New research from the University of California, Los Angeles, drastically alters popular conceptions of how the Earth and the Moon were formed. According to the UCLA researchers’ findings, the planet Theia directly collided with a young Earth 4.5 billion years ago, hitting so hard that the two planets became one, while a small chunk broke off to become the Moon.
Scientists already knew that Earth and a Mars-sized Theia had made contact when Earth was just 100 million years old, but it was previously believed that Theia had just side swiped Earth, with the debris from Theia entering Earth’s orbit to form the Moon. If that were the case, however, the Moon would presumably have different oxygen isotopes to Earth, as it would have Theia’s chemical composition. The researchers, led by Edward Young, UCLA professor of geochemistry and cosmochemistry, found that seven Moon rocks from the Apollo missions and volcanic rocks from Hawaii and Arizona have the exact same chemical signatures.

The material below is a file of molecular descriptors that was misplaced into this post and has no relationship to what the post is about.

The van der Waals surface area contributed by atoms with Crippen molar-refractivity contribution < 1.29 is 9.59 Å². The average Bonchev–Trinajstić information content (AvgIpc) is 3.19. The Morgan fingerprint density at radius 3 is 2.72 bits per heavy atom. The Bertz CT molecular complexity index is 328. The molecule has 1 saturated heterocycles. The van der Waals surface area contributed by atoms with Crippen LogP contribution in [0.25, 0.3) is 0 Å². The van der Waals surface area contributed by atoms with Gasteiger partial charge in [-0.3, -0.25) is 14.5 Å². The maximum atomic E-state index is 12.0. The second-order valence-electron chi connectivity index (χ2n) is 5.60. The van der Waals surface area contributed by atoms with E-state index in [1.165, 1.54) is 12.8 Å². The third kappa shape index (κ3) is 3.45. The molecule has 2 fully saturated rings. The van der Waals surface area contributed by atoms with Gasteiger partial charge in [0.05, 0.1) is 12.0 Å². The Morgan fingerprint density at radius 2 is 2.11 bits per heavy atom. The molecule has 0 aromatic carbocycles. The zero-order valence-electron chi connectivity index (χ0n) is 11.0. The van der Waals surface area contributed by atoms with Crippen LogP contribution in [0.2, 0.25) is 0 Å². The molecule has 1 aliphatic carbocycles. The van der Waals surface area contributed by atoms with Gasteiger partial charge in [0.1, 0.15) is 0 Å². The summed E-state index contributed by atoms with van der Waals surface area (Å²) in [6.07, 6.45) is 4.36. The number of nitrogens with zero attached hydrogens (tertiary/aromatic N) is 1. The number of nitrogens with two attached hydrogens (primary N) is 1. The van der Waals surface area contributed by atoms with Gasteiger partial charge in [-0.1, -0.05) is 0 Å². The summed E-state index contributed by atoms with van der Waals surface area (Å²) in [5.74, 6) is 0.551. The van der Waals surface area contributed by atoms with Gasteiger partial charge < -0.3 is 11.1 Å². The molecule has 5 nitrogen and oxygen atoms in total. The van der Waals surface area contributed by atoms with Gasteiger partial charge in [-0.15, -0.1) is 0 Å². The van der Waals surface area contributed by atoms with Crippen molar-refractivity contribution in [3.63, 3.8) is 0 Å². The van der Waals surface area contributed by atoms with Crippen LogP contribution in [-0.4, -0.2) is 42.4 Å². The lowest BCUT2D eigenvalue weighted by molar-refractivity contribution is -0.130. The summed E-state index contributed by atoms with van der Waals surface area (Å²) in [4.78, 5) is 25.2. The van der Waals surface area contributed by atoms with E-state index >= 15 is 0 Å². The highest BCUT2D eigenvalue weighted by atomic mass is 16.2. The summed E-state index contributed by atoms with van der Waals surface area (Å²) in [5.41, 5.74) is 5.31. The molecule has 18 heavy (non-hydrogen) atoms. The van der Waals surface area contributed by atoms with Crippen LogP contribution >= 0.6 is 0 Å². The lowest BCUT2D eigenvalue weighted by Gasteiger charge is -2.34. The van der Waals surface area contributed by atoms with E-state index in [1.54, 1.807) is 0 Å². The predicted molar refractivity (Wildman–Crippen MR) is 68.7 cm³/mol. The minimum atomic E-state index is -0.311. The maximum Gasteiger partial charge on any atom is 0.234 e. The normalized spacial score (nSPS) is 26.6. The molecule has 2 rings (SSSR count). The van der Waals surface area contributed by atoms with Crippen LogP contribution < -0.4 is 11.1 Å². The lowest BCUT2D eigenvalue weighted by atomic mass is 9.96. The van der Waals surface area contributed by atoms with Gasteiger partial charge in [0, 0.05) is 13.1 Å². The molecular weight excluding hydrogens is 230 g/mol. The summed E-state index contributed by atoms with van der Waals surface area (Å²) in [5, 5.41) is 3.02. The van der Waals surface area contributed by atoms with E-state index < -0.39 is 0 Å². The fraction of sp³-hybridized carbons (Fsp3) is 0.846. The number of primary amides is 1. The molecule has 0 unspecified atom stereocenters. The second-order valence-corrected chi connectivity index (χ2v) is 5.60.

“We don’t see any difference between the Earth’s and Moon’s oxygen isotopes; they’re indistinguishable,” Young said. “Theia was thoroughly mixed into both the Earth and the Moon, and evenly dispersed between them. This explains why we don’t see a different signature of Theia in the moon versus the Earth.”
Funded by NASA, the Deep Carbon Observatory and a European Research Council advanced grant, the researchers focused on oxygen isotopes because the ratio of oxygen-17, which has a ninth neutron in its nucleus, to oxygen-16 varies depending on the size of the planet or moon. The bigger the planet or moon is, the less oxygen-17 is found, meaning that planets and their moons generally have different isotope signatures. As Young said, however, the Earth and Moon’s oxygen isotope ratios are identical, meaning that they are cut from the same cloth. Indeed, all life as we know it may very well be due to this one violent collision.